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    NCC Stands By Safety of Antimicrobial Use

    National Chicken Council addresses article in The Washington Post

    The National Chicken Council (NCC) released a statement yesterday in response to an article that appeared in The Washington Post, reaffirming its stance that food-grade antimicrobials are safe to use in poultry production.
     
    "Food-grade antimicrobials are approved for use by the U.S. Department of Agriculture and classified as 'Generally Recognized As Safe' by the U.S. Food and Drug Administration at the recommended use levels as a very safe and effective way to kill or inhibit the growth of any potential foodborne pathogens, like Salmonella, on raw poultry products," the NCC said.
     
    "When administered properly at the federally recommended use levels, these antimicrobials are safe for poultry products, for consumers and for those working in the plant," the group continued. "These levels are frequently tested by both USDA and plant personnel to ensure they are at safe levels for the product and for workers in the plant."
     
    The NCC also noted that while the antimicrobials approved for use are used in very low concentrations, the poultry industry takes very seriously the health and safety of its workforce, and recommends the following steps and precautions to minimize any exposure to them:
    • When diluted antimicrobials are applied to carcasses, they are done so in controlled areas (inside of closed equipment or inside the chiller) to minimize any potential exposure to employees;
    • In order to ensure proper ventilation, poultry processing plants follow strict guidelines for air flow set by the American Society of Heating, Refrigerating and Air-Conditioning Engineers. Engineering controls such as ventilation are acceptable means to control employee exposure to hazards;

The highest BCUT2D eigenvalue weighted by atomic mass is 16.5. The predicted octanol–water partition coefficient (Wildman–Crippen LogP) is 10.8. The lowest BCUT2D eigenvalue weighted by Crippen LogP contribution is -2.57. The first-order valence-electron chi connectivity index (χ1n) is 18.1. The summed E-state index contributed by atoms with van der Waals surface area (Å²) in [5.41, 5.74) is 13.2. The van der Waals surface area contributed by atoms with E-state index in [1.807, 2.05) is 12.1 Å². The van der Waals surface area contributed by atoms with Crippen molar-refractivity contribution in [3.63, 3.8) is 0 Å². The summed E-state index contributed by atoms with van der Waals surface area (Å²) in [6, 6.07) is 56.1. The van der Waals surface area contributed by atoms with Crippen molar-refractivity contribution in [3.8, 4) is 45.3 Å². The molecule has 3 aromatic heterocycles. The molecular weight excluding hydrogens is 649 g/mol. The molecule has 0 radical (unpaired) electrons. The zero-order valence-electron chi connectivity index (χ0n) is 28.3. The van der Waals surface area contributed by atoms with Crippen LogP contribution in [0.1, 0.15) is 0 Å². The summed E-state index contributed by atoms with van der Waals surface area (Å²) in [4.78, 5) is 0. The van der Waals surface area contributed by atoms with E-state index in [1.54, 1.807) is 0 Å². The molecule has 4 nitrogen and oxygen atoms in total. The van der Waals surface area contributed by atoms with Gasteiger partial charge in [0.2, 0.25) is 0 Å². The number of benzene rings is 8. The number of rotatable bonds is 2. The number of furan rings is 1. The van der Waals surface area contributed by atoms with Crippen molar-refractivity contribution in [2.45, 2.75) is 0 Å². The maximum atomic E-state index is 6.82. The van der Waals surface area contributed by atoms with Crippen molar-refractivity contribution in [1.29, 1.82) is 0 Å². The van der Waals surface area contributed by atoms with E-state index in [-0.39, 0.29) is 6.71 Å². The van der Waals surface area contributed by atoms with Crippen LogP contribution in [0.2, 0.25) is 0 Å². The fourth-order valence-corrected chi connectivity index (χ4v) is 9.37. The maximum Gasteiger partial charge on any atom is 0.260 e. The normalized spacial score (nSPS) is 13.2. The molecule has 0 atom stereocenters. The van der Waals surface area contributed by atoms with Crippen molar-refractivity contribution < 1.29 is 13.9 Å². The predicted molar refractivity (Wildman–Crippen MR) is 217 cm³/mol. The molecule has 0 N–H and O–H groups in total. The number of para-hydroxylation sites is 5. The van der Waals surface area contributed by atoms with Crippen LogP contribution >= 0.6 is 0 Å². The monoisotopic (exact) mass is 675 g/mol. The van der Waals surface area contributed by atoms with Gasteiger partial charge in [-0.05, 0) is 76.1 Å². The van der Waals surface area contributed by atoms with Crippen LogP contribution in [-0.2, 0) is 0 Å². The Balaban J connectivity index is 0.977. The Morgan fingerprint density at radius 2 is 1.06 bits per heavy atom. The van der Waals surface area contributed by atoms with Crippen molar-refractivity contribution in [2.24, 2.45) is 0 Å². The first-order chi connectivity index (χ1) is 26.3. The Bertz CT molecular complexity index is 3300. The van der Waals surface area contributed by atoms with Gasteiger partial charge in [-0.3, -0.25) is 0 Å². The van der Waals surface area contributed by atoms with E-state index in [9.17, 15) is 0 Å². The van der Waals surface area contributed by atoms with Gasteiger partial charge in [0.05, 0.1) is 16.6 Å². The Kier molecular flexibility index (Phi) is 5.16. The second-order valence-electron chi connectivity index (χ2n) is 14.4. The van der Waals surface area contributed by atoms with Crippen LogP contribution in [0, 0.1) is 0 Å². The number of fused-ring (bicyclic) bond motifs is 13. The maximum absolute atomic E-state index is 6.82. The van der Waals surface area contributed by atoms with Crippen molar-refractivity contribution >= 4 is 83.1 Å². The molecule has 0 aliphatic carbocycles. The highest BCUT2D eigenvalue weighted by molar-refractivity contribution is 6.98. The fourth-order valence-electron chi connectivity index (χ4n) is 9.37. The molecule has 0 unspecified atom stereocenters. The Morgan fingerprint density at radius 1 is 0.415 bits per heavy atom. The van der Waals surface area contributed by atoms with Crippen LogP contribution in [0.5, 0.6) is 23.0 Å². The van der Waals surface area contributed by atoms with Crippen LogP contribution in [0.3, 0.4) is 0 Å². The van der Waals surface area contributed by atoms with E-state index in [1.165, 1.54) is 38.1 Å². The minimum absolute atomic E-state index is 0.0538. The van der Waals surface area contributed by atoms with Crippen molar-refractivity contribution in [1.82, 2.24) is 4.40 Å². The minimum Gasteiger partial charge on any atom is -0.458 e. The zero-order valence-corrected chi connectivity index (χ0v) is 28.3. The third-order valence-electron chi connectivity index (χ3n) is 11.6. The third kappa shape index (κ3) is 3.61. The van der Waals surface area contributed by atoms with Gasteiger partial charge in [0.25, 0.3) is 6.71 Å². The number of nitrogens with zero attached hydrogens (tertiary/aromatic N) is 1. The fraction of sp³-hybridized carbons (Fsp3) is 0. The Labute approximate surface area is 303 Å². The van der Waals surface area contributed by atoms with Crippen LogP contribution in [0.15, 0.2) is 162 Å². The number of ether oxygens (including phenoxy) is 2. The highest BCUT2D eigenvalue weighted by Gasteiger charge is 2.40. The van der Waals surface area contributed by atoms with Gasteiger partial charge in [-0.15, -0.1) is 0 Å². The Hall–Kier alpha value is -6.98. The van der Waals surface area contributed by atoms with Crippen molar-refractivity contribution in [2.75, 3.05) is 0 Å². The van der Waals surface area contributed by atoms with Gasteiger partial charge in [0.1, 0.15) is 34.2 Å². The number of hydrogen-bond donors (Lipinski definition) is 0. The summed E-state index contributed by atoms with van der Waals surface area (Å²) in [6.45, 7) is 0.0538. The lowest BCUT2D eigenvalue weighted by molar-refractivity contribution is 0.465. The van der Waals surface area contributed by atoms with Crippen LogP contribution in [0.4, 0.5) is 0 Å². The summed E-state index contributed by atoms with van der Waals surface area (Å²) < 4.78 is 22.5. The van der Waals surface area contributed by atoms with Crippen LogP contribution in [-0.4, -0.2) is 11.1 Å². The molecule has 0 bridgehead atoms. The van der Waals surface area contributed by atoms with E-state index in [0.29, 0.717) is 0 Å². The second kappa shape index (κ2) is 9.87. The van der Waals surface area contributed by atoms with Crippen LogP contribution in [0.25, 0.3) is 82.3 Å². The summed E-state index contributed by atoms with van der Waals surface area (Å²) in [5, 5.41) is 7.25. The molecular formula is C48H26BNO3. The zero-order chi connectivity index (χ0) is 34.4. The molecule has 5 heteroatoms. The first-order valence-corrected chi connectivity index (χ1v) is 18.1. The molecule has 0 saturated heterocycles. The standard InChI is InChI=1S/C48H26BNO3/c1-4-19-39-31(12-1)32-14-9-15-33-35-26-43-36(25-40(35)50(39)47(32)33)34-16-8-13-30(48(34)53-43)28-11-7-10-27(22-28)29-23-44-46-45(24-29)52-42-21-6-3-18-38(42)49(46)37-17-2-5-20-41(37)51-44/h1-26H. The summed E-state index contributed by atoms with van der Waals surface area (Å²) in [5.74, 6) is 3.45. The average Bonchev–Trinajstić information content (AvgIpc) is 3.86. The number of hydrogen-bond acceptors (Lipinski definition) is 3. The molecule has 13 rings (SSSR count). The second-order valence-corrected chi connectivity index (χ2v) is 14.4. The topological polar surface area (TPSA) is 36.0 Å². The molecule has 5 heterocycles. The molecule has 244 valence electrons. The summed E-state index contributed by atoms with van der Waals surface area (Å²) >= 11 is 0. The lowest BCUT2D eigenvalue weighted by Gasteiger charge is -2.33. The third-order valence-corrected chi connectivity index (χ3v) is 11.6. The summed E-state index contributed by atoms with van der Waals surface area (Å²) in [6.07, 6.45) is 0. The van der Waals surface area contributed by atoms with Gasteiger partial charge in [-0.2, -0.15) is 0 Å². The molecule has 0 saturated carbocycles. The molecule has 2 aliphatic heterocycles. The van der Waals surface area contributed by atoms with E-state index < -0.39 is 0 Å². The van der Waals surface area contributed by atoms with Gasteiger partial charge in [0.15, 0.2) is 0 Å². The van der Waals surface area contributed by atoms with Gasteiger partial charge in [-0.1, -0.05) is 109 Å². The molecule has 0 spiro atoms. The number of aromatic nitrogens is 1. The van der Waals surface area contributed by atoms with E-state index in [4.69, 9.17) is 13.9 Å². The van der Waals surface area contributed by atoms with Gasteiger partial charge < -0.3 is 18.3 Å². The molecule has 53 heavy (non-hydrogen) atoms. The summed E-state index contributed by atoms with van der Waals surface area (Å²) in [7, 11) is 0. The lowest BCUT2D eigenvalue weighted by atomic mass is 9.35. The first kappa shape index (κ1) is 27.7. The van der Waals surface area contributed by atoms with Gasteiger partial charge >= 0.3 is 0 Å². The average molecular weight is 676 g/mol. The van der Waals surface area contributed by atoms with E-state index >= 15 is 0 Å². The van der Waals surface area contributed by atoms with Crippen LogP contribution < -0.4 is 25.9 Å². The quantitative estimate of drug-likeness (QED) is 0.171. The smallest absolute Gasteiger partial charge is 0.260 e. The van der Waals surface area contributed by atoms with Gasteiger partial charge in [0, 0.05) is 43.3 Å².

• Workers and companies must comply with OSHA standards, wear personal protective equipment and complete required training programs;
    • The mixing of water and antimicrobials is a highly automated process in poultry plants so that workers rarely come into contact with any undiluted agents. Most of these antimicrobials have a pungent odor that if an excessive concentration were to occur, it would be taken care of immediately. Therefore, continued exposure to any potential harmful level is very rare.
    NCC and others in the scientific community also contested The Washington Post article's assertion that antimicrobial use would increase if USDA's poultry inspection proposal goes through.
     
    "Among many other inaccuracies in Kimberly Kindy's article, NCC takes exception to the Post's characterization of our statement that 'the volume of chemicals would increase further under the new rules because a larger volume of birds would be processed,'" the NCC said. "The volume of chicken produced is dictated by demand and the market, not line speeds or inspection systems. Increasing line speeds does not equate to more chickens being produced. More than likely it means less production time, not more chickens produced, and not more antimicrobial use."
     
    Dr. S. F. Bilgili, a professor in Auburn University's Department of Poultry Science, and a past president of the Poultry Science Association, added, "The slight increase in processing line speeds that may occur as a result of the proposed changes to the U.S. poultry inspection system is not likely to change the antimicrobial use much, as novel application sites (i.e., use in finishing chillers rather than pre- and final chill tanks) and delivery methods (i.e., mist sprays rather than as a carcass dip) have already reduced the antimicrobial use significantly. Furthermore, novel technologies continue to be developed and commercialized to enhance the antimicrobial efficacy at lower application levels," he said.
     
    The NCC noted that a March 2012 CDC/NIOSH Health Hazard Evaluation of a poultry plant tested employees who worked in areas where antimicrobials were used the most, and found their reported symptoms (itchy eyes, sneezing, blurry vision, chest tightness) were not related to increased levels of antimicrobials. The tests that were conducted as part of this evaluation revealed minimum, often even undetectable levels, in almost every case – all well below the permissible exposure limits for chemicals set forth by OSHA.

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